The DNR posted this photo online of the bear in northeast Iowa.

The DNR posted this photo online of the bear in northeast Iowa.

A bear struck and killed by a truck is believed to be the same animal that was recently caught on camera wandering around in a northeast Iowa cornfield.

Department of Natural Resources spokesman, Kevin Baskins, says the bear died after being hit Friday night on Highway 76 near the Yellow River Forest in southeast Allamakee County. He says the bear was struck by a glass delivery truck and there was not much damage to the truck. Baskins says the driver of the truck was not injured.

The young bear weighed about 200 pounds, and Baskins says is looks to be the one spotted recently in Clayton County. “We really feel that that’s likely. When we look at the bear that got hit and that picture that was on social media last week, it had that same kind of cinnamon coloring on the shoulder,” Baskins says. “We feel fairly confident that it was the same bear.”

Baskins says bear was probably not used to moving in areas where there are cars and trucks. “It think that’s part of it. I think the other part that you run into is with their coloration at night, they are extremely hard to see,” according to Baskins. “And then when you get up into Allamakee County, there’s a lot of trees, a lot of tree lines. So, something could come up out of that ditch relatively quickly for a motorist.”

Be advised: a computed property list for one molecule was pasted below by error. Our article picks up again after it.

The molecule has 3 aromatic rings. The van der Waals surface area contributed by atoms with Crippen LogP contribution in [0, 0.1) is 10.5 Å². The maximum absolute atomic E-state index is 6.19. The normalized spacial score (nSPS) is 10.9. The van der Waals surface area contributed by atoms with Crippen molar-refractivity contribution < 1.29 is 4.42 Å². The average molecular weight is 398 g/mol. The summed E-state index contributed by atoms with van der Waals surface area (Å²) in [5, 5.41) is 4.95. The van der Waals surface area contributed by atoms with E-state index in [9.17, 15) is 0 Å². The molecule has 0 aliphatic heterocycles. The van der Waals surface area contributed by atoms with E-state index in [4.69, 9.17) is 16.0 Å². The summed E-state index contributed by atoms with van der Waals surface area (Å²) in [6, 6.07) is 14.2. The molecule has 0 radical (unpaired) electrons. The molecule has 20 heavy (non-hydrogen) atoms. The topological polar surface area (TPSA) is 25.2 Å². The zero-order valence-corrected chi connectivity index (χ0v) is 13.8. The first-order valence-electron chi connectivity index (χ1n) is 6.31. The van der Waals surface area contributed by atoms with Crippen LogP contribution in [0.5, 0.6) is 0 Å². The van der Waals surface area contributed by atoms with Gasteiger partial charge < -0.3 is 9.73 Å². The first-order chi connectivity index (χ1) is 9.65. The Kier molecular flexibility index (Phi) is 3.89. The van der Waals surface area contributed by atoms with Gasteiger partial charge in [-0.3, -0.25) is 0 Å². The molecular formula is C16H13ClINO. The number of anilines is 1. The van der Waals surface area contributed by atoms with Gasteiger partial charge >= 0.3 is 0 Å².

The DNR is now examining the bear to try and learn more about it. He says they will be doing some analysis of the animal to try to learn some things like what it was eating. It’s believed the bear will eventually be put on display at a new nature center in Allamakee County. The new nature center is near Lansing. The last bear reported to be killed in a traffic accident in Iowa was just over one year ago on U.S. Highway 20 near Jesup.

“It’s not terribly uncommon to see them in northeast Iowa,” Baskins says, “both Minnesota and Wisconsin do have breeding populations of bears. And bears like other wildlife will wander — particularly those adolescent animals.” He says the wandering bears are likely to find conditions to their liking in the area.”When you get up into northeast Iowa there’s pretty good habitat for bears. A lot of trees with the river and they can move around in fairly large areas and be fairly secluded,” Baskins says.

There were at least three to four black bears reported several times as they moved around northeast Iowa in 2015. Mushroom hunters found a dead bear along the Fayette-Clayton County border in May of 2015, along with the bear that was struck and killed on the highway.